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[rpd] Some thoughts, and some actions required
Andrew.Alston at liquidtelecom.com
Fri Jan 29 02:46:09 UTC 2016
You are correct Owen.
From: Owen DeLong [mailto:owen at delong.com]
Sent: 29 January 2016 05:03
To: Scott Leibrand <scottleibrand at gmail.com>
Cc: rpd at afrinic.net
Subject: Re: [rpd] Some thoughts, and some actions required
On Jan 28, 2016, at 17:41 , Scott Leibrand <scottleibrand at gmail.com<mailto:scottleibrand at gmail.com>> wrote:
On Thu, Jan 28, 2016 at 6:32 PM, Douglas Onyango <ondouglas at gmail.com<mailto:ondouglas at gmail.com>> wrote:
On 29 January 2016 at 04:28, Scott Leibrand <scottleibrand at gmail.com<mailto:scottleibrand at gmail.com>> wrote:
>I don't have a strong opinion on how that should be
> done: I'm just pointing out that it would be good to ensure some sort of
> soft landing free pool remains for several more years to ensure IPv4 space
> is still available for new entrants until the burden of interconnecting the
> legacy IPv4 Internet to the IPv6 Internet switches from IPv6-only to
> IPv4-only networks.
I believe this is why we have the /12 reserved.
Yep. I was referring to Andrew's assessment that:
Due to the fact that the current soft landing policy still allows extremely large allocations, this will not significantly slow down the allocation rates, and if anything, moving into soft landing may well spur more people into action and applications, which could actually INCREASE the rate of allocation. Should the allocation rate remain unchanged, Africa is out of space by late March/Beginning April 2017.
If you close the loopholes or otherwise adjust the soft landing policy so that the allocation rate under soft landing policy slows down significantly, then I think that addresses the concern. And if it turns out that your adjustments are insufficient, then you might still be able to create a smaller IPv6 transition pool using the IANA returned space AfriNIC will receive over subsequent months.
I think Andrew was referring to the rules that apply to the rest of the last /8 outside of the reserved /12, but I could be wrong.
> On Thu, Jan 28, 2016 at 6:22 PM, Douglas Onyango <ondouglas at gmail.com<mailto:ondouglas at gmail.com>>
>> Hi Scott,
>> In this case, I think adding v6 deployment as an eligibility
>> requirement should suffice?
>> Whether it's on the first allocation/assignment or on subsequent ones
>> can be discussed.
>> On 29 January 2016 at 04:11, Scott Leibrand <scottleibrand at gmail.com<mailto:scottleibrand at gmail.com>>
>> > There are certain needs for IPv4 space that only require uniqueness, but
>> > not
>> > routability. For example, router IDs often need to be unique IPv4
>> > addresses
>> > (even when only routing IPv6), but they don't need to be announced to
>> > anyone. To date, most requests under 4.10 have been for /24s, and ARIN
>> > considers "we'd like to route this block on the Internet" to be valid
>> > justification for needing a /24, so the policy allowing (but not
>> > requiring)
>> > smaller allocations doesn't do any harm. ARIN already has to do
>> > non-classful rDNS delegation for blocks >/24, so I don't think the
>> > burden
>> > there (if people actually choose to request smaller blocks) will be all
>> > that
>> > significant.
>> > I am not necessarily suggesting reserving *more* space: if you'd prefer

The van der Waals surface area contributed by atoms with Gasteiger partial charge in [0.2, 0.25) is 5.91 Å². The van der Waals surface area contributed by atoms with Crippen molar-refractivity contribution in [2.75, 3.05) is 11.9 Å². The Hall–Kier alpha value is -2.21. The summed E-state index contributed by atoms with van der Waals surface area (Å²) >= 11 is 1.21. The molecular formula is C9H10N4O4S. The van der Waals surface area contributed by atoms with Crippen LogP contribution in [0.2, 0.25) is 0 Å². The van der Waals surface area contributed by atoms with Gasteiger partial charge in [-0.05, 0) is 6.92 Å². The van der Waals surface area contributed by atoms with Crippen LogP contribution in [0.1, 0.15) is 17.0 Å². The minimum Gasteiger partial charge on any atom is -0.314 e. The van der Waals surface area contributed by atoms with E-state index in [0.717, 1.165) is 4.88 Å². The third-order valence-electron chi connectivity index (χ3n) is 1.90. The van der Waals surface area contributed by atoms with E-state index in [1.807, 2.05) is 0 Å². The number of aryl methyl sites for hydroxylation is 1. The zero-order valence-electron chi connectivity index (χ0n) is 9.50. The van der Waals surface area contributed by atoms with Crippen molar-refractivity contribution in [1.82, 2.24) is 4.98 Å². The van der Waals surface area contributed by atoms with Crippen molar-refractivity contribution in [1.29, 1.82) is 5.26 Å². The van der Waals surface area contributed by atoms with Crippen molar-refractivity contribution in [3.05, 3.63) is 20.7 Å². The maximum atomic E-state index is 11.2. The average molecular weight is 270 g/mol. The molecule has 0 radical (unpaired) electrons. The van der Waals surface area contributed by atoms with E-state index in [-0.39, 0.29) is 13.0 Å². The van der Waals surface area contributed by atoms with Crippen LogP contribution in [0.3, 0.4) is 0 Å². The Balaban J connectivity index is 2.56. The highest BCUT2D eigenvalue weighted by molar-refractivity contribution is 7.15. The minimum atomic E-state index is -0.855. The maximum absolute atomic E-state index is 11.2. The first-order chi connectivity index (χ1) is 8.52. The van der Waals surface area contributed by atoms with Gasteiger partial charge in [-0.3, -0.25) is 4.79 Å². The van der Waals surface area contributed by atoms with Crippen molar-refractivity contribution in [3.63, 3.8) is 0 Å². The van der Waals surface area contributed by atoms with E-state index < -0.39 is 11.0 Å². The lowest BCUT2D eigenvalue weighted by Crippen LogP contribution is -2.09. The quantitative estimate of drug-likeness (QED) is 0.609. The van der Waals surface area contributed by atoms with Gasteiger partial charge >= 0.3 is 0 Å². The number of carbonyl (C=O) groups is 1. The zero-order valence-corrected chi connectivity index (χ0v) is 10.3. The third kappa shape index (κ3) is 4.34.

>> > you
>> > could tighten up the eligibility requirements on some of the
>> > already-reserved space. I am only suggesting that completely exhausting
>> > the
>> > AfriNIC IPv4 free pool, with no space left to allocate to new entrants
>> > for
>> > any reason, would put African companies at a disadvantage to new
>> > entrants in
>> > other regions, who all have some sort of space reserved for that
>> > purpose.
>> > -Scott
>> > On Thu, Jan 28, 2016 at 5:58 PM, Douglas Onyango <ondouglas at gmail.com<mailto:ondouglas at gmail.com>>
>> > wrote:
>> >> Hi Scott,
>> >> On 28 January 2016 at 23:25, Scott Leibrand <scottleibrand at gmail.com<mailto:scottleibrand at gmail.com>>
>> >> wrote:
>> >> > I would also suggest that at the very least the AfriNIC community
>> >> > consider
>> >> > an addition to the soft-landing policy that sets aside an IPv4 block
>> >> > dedicated to facilitating IPv6 deployment, by making IPv4 addresses
>> >> > available for IPv6 translation technologies, dual stack DNS servers,
>> >> > etc.
>> >> > Something like https://www.arin.net/policy/nrpm.html#four10 could be
>> >> > implemented either by carving out a pool out of AfriNIC's existing
>> >> > inventory, or by dedicating space newly redistributed from IANA for
>> >> > the
>> >> > purpose. Alternately, a RIPE/APNIC style "one block per network"
>> >> > soft
>> >> > landing policy would accomplish a similar objective: making sure that
>> >> > future
>> >> > new entrants can continue to receive enough IPv4 addresses to talk to
>> >> > the
>> >> While I like the idea of promoting v6 deployment as we near
>> >> exhaustion, I find the idea of further reserving the more space not
>> >> very appealing. You must recall that the Softlanding has already
>> >> reserved a /12 for unforeseen circumstances.
>> >> Further, I am curious as to what motivated ARIN's choice to allocate
>> >> /28-/24 block from the reserve in your policy
>> >> https://www.arin.net/policy/nrpm.html#four10
>> >> I can only see this approach either breaking the Internet, as people
>> >> drop your routes on account of size, or additional reverse delegation
>> >> work being created for the RIR.
>> >> Regards,
>> Douglas Onyango, PRINCE 2, ITILv3
>> UG: +256 776 716 138<tel:%2B256%20776%20716%20138>
Douglas Onyango, PRINCE 2, ITILv3
UG: +256 776 716 138<tel:%2B256%20776%20716%20138>
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